Saturday, November 26, 2011
So far, I have only written historical novels set in England, but regardless of when and where a novel is set the characters must be believable.
Before I start writing a historical novel I name my characters. I find The Oxford Dictionary of English Christian Names invaluable.
Even then, I can go wrong. For example, in my work in progress set in Edward II of England’s reign I named the hero’s father, Marmaduke. Someone who critiques my chapters pointed out that Marmaduke is the name of a popular cartoon character in the U.S.A. To be on the safe side I checked in the Oxford Dictionary of English Christian Names and found out that Marmaduc was mentioned in the Assize Rolls in 1219 so I renamed my character.
It irritates me when, for example, a character is called Wendy prior to 1904 when J.M.Barry first used it in Peter Pan. It also causes me to lose faith it he author.
After I name my characters I create a detailed profile for each major character. Later, as I introduce other characters, I create a simple one for each minor character. This helps me to breathe life into each protagonist.
Amongst other things in the profiles, I describe the character’s physical appearance, background, and, if necessary, regional accent. In dialogue, I indicate the accent and try not overdo it. (I’ve noticed that some authors who set their novels in Scotland use words such as ‘aye’, ‘ye’ etc., so often that it is irritating and makes the dialogue difficult to read.)
Other considerations are financial circumstances, home life, education, and relatives who assist or obstruct my character.
Characters’ behaviour and attitudes need to be in accordance with the historical period that a novelist has chosen. In my opinion, and others may disagree, a novel in which the characters act like 21st century people transported back in time. Before I begin a novel I work my way through a pile of reference books in order to understand contemporary attitudes and beliefs.
I also need to understand the ramifications of class. For example, in my mediaeval novel an earl wants to dress his mistress in opulent clothes but obeys the law governing what different classes may wear. Status is another important consideration. The earl’s mistress (a villein) plans and plots ways to gain her freedom.
Another important consideration is the position of women in society. Other than widows, did they have any control over their property? Did they have any say in the way their children were brought up? What were the differences between women from different classes? Something a novelist needs to bear in mind is that throughout the ages, women have been controlled by men due to factors such as family ties, financial considerations and the law. If a woman chose to defy her father, legal guardian or husband, what would her situation be? Without masculine support, how would she survive? Another question that needs to be answered is how men regarded women.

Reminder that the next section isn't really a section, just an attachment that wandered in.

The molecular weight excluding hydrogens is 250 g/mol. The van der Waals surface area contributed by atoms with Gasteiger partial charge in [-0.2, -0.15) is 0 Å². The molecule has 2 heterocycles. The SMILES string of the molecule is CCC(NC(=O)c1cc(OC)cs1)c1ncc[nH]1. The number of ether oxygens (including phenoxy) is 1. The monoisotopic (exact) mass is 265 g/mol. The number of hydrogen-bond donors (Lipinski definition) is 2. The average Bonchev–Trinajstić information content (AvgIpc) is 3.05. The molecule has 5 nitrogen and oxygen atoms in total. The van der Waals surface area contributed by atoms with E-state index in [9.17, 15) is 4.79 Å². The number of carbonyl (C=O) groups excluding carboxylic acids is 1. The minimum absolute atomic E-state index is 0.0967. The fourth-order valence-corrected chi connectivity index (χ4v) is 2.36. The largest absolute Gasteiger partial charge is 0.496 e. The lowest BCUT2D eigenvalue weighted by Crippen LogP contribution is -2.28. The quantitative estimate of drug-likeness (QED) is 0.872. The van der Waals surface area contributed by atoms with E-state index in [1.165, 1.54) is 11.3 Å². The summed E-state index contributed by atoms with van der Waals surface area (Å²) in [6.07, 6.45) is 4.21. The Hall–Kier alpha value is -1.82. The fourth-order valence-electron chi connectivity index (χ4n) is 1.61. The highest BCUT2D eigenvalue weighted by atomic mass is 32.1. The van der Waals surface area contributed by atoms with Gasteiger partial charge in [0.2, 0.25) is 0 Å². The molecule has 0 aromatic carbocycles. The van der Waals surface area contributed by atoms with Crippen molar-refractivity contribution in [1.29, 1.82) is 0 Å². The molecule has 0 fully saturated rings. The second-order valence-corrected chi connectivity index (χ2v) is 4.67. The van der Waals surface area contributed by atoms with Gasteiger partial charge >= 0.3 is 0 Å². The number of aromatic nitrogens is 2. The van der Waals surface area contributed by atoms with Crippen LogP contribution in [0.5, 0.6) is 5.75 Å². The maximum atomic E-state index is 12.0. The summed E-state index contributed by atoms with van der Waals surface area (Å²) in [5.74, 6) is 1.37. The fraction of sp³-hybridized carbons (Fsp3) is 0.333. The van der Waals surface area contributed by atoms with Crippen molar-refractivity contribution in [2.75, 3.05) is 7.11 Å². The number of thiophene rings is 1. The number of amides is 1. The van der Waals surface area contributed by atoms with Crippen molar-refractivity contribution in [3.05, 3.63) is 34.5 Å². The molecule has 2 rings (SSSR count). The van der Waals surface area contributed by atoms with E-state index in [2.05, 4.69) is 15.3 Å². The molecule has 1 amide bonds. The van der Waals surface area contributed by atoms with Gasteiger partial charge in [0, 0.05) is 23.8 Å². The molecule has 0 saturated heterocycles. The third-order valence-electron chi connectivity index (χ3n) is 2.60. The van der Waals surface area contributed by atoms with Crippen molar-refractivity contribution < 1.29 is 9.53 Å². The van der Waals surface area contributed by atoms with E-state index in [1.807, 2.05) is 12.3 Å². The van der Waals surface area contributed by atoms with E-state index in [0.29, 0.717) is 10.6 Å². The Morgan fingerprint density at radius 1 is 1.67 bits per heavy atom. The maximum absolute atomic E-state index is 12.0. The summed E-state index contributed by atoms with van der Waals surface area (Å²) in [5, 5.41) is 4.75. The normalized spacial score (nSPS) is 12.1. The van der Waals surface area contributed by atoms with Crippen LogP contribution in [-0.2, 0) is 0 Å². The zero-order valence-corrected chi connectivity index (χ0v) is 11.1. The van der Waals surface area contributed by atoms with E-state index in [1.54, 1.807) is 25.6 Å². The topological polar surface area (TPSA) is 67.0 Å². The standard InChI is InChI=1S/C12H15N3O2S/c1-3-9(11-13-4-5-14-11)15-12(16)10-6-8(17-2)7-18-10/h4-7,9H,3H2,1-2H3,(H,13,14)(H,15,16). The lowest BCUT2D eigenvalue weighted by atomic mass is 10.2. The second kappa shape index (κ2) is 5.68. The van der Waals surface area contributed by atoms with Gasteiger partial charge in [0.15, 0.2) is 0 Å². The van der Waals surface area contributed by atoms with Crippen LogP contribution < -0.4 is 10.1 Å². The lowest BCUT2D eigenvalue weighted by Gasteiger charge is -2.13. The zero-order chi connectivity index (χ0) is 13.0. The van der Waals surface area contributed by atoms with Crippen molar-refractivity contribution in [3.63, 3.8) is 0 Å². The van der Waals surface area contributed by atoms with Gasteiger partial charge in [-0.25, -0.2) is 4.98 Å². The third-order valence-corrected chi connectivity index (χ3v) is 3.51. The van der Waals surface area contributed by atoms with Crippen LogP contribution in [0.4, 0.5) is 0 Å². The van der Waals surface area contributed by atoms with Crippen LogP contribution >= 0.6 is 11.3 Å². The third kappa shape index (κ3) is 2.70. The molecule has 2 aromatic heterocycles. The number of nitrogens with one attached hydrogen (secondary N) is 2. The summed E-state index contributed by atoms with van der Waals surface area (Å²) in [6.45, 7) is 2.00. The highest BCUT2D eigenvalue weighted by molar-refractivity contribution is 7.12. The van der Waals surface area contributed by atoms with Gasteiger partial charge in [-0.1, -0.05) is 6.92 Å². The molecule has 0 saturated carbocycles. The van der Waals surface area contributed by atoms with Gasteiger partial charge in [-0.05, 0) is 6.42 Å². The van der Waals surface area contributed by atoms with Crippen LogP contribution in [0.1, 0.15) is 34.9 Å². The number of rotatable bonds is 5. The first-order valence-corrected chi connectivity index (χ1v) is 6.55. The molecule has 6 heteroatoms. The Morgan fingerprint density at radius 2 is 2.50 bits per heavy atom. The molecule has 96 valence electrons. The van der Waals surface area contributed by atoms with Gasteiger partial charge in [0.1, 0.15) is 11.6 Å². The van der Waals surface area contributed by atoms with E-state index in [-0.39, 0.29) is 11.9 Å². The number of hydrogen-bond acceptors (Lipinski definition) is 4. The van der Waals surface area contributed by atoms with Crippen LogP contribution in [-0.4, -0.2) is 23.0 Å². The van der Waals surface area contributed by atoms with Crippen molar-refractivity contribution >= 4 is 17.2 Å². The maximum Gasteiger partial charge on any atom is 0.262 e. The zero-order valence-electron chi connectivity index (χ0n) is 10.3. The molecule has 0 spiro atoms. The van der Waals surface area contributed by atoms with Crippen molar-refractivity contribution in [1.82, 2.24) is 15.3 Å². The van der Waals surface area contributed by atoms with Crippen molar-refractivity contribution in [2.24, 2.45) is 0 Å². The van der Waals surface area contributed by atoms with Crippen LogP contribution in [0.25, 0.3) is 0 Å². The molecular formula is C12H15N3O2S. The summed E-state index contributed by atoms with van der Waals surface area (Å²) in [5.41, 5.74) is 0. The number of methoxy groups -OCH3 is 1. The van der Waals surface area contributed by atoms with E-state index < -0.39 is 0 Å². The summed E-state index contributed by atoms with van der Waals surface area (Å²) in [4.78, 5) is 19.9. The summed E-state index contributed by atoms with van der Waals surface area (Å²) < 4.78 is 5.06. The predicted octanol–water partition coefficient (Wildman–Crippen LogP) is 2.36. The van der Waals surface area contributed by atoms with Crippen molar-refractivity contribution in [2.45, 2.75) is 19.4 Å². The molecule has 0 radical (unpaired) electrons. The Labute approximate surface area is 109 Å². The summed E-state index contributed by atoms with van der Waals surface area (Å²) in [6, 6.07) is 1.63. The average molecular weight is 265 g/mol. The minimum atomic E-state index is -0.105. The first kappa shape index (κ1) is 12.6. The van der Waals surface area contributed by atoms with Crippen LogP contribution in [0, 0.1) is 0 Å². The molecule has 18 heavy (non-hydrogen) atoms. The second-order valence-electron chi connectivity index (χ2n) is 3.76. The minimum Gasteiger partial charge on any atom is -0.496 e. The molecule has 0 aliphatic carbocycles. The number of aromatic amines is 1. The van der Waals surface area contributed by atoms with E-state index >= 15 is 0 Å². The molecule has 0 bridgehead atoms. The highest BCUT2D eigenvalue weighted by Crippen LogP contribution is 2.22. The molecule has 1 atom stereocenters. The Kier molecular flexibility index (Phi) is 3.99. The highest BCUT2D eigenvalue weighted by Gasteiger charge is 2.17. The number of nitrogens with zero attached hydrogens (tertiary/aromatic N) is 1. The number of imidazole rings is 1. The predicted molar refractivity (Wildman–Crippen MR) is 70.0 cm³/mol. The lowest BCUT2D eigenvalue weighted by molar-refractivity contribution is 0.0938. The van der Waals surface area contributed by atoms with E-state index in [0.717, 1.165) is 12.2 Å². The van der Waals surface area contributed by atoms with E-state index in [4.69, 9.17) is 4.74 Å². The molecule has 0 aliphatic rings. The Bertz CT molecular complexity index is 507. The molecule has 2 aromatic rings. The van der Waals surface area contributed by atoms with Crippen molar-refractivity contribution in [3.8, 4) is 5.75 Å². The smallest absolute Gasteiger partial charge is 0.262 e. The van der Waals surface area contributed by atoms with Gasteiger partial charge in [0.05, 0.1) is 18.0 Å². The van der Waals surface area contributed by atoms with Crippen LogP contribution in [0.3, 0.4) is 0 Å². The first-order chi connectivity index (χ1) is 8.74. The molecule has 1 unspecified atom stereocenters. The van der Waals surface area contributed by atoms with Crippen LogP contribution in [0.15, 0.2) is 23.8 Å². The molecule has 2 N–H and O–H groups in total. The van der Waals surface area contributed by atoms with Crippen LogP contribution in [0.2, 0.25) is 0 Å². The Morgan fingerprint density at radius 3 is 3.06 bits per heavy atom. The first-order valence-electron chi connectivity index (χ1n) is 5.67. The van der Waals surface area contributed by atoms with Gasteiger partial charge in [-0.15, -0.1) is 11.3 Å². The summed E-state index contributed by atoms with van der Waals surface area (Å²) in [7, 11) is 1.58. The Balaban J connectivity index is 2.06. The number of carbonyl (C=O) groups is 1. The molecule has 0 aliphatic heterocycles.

A historical novelist needs to know how those in the chosen era regarded the world around them. What did they think of foreigners, other religions, education, war, etc? For example, depending on when the novel is set, and to name a few issues, what were the attitudes towards the Roman occupation, Wars of the Roses, the dissolution of the monasteries, the Roman Catholic Church, the British Empire and the 1st and 2nd world wars.
There are many other things to consider, including the clothes which were worn. I was very amused by a young woman in a novel who ran for a mile in spite of tightly laced stays stiffened with whalebone and full skirts and petticoats.
There are many traps for the unwary novelist but with careful research most of them can be overcome.
Friday, November 25, 2011
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Thursday, November 24, 2011
Saturday, November 19, 2011
For example, she writes movingly about Davy the page, who would stand with his back to the door while Madeleine and the other manicurists sewed or darned their stockings while singing No,No, Nanette, Lady Be Good or Yes We have No Bananas.
“Davy never stopped. When the bar was open customers would send him off for cocktails; others wanted cigarettes or theatre tickets. The cashier sent him to the A.B.C with a tumbler for her afternoon tea. Hew used to race back across the busy Strand holding the steaming glass in a serviette, dodging in and out of the traffic, diving under the nose of our tall commissionaire, then balancing his precious cargo on the tips of his fingers, push through the swing doors. We all liked him. Fifth or sixth of a very large family, he had a passion for a baby sister to whom for Christmas he had given her a perambulator, costing twenty-two shillings for her doll. He would have liked to buy a bed for the doll and he was saving his sixpences and shillings, but the Strand was full of temptations when he and Georgie” another page “ would glue their faces against the windows of bicycle shops, the shops that sold photographic apparatus and the postage stamps and all the other things dear to boys so that the money Davey had set aside for his little sister’s doll’s bed was broken into sometimes, and a conflict raged between brother and growing man.